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Diet and autism: no gluten, no casein, no difference?

Gluten and casein are two food components often linked with autism spectrum disorder symptoms. Hence the prevalance of wheat and dairy free diets. But will they work in a rigorously controlled trial?

Study under review: The Gluten-Free/Casein-Free Diet: A Double-Blind Challenge Trial in Children with Autism


Interest surrounding gluten-free/casein-free (GFCF) diets for children with autism spectrum disorder (ASD) has been growing for decades. The first trial to test a gluten-free diet on children with ASD was published in 1971[1]. A few years later, a 1977 case study[2] from The Johns Hopkins University School of Medicine was the first to eliminate both milk and gluten products from the diet, in this case of a 9-year-old boy with ASD.

Since then, GFCF diets have become one of the most popular dietary treatments chosen by parents who have children with ASD. Many surveys have attempted to determine the prevalence of GFCF diets as an alternative treatment, but results have been wide ranging[3]. An average of these rates gives us an estimated 35% prevalence of GFCF diets, including both current and previous use. Parents with ASD children on a GFCF diet often report seeing improvements[4] in behavior.

The prevailing concept in support of a GFCF diet is the ‘opioid-excess theory’ of ASD, depicted in Figure 1. This theory states that the incomplete breakdown of gluten and casein proteins into excess opioid peptides can trigger symptoms in people with ASD. Gluten proteins are found in products like wheat, barley, and rye, while casein proteins are found in dairy products. When ingested, gluten and casein are broken down into peptides (short chains of amino acids) such as gluteomorphin/gliadorphin or beta-casomorphin. These peptides could potentially cross through[5] an abnormally permeable intestinal border, often referred to as a ‘leaky gut’, fully intact and undigested. If sufficient quantities were produced, these peptides could theoretically cross the blood-brain barrier[5], affecting the central nervous system and interfering with brain development, attention span, learning capacities, and cognitive function in people with ASD. It is therefore hypothesized that removal of these proteins from the diet could cause the behavioral symptoms of ASD to improve.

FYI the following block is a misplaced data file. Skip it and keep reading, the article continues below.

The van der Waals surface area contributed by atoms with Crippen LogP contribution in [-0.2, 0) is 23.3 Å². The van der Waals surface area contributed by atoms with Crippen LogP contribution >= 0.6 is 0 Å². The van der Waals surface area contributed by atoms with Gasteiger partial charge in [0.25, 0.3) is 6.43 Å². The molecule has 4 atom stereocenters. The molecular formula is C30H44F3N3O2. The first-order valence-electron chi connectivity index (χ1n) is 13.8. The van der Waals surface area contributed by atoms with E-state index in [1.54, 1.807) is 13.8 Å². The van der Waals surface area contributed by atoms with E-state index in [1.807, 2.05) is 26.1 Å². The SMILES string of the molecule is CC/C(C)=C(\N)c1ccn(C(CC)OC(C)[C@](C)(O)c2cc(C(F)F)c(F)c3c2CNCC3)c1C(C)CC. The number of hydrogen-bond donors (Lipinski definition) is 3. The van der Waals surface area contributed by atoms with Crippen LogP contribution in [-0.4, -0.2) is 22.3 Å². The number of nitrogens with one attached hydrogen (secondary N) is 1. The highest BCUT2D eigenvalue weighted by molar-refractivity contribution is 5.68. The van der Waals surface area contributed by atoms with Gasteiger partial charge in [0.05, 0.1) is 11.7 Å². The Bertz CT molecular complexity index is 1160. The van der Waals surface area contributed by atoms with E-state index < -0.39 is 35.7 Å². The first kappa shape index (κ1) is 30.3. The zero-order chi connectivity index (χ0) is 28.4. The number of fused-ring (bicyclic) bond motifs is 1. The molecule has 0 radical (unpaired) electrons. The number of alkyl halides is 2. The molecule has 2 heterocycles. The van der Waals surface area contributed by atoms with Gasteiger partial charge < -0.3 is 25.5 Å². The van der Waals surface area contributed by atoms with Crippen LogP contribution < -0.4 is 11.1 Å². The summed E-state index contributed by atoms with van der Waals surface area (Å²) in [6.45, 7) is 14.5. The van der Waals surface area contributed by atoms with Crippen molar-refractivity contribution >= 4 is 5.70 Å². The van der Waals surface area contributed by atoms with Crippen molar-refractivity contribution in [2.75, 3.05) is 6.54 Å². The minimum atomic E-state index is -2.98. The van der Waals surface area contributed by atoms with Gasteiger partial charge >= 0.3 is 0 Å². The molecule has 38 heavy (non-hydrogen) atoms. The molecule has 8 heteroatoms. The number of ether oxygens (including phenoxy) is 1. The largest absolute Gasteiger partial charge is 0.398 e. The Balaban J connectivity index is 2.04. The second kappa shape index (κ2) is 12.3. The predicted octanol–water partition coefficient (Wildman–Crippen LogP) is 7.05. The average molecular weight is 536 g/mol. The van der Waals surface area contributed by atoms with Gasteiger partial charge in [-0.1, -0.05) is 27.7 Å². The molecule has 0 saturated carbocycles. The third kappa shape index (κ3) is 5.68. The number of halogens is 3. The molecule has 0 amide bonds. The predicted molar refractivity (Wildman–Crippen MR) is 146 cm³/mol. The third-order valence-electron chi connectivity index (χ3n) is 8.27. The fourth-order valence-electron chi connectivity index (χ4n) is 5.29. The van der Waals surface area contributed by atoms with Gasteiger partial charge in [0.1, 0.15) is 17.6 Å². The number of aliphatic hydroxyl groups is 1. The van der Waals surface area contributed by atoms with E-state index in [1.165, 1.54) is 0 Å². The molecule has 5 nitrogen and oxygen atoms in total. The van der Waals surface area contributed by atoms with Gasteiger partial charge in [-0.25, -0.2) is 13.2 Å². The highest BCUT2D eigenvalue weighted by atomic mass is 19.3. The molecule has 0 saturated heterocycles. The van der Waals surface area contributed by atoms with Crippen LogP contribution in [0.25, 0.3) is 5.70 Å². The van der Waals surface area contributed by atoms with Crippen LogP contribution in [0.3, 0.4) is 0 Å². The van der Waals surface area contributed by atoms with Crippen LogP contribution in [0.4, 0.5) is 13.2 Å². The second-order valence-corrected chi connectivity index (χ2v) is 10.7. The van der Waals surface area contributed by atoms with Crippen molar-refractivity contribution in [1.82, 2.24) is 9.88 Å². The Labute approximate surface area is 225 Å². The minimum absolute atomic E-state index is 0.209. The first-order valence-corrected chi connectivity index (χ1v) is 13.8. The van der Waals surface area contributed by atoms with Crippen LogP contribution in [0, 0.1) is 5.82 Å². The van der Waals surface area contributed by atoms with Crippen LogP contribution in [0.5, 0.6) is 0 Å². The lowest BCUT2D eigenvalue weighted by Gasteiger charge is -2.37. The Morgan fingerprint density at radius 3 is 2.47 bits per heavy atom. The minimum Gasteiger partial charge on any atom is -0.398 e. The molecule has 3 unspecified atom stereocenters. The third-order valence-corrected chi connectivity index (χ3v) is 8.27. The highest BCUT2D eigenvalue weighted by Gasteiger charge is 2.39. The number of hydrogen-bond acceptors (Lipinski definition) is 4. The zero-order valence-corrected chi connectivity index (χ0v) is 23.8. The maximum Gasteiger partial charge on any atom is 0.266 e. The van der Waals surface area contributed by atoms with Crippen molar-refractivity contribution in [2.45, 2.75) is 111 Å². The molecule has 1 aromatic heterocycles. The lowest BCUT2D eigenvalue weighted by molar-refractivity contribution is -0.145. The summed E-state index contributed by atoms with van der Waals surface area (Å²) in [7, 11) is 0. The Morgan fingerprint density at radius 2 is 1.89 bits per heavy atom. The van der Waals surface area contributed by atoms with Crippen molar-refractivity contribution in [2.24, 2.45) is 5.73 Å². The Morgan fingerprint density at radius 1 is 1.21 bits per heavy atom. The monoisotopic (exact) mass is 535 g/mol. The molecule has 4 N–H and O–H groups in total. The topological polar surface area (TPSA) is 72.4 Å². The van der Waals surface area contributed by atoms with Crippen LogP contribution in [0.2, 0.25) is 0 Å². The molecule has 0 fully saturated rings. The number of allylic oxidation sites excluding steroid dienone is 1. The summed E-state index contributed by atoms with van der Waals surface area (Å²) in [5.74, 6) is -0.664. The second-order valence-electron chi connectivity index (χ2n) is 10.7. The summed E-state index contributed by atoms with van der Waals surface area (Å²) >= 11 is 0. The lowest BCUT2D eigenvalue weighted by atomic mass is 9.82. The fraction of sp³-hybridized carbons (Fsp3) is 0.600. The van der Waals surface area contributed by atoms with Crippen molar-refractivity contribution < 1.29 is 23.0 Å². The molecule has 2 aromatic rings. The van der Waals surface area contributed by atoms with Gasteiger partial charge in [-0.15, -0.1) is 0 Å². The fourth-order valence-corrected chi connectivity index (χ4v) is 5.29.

Figure 1: The opioid excess theory of ASD

Like any theory, the opioid-excess theory of ASD does have its weak points. The biggest issue is a lack of consistent results. For example, some studies[6] have noted an increased presence of gut permeability[7] in people with ASD, while others have seen no difference[8]. Further trials have seen increased gut permeability, but only in a specific subset of children[9] with ASD. Additional doubt has been cast on this theory due to the consistent lack of detectable concentrations[10] of opioid peptides in urine samples[11] of patients with ASD using highly-sensitive measurement techniques. If significant amounts of opioid peptides were making it past the gut and into the bloodstream, urine tests would reveal their high levels as the body worked to eliminate them.

Regardless of the points for or against the opioid-excess theory, the biggest question is: does the dietary elimination of casein and gluten actually help to alleviate symptoms in people with ASD? The present rigorously-controlled study aims to shed further light on that matter.

Gluten-free/casein-free (GFCF) diets are a popular alternative treatment among parents who have a child with autism spectrum disorder (ASD). Many parents have reported seeing behavior improvements when their child is on a GFCF diet. The opioid-excess theory of ASD proposes that the opioid peptides produced from incomplete breakdown of gluten and casein proteins cross into the body and alter brain functions, causing the symptoms of ASD. The study under review uses rigorous methodology to test if a GFCF diet can provide ASD symptom relief.

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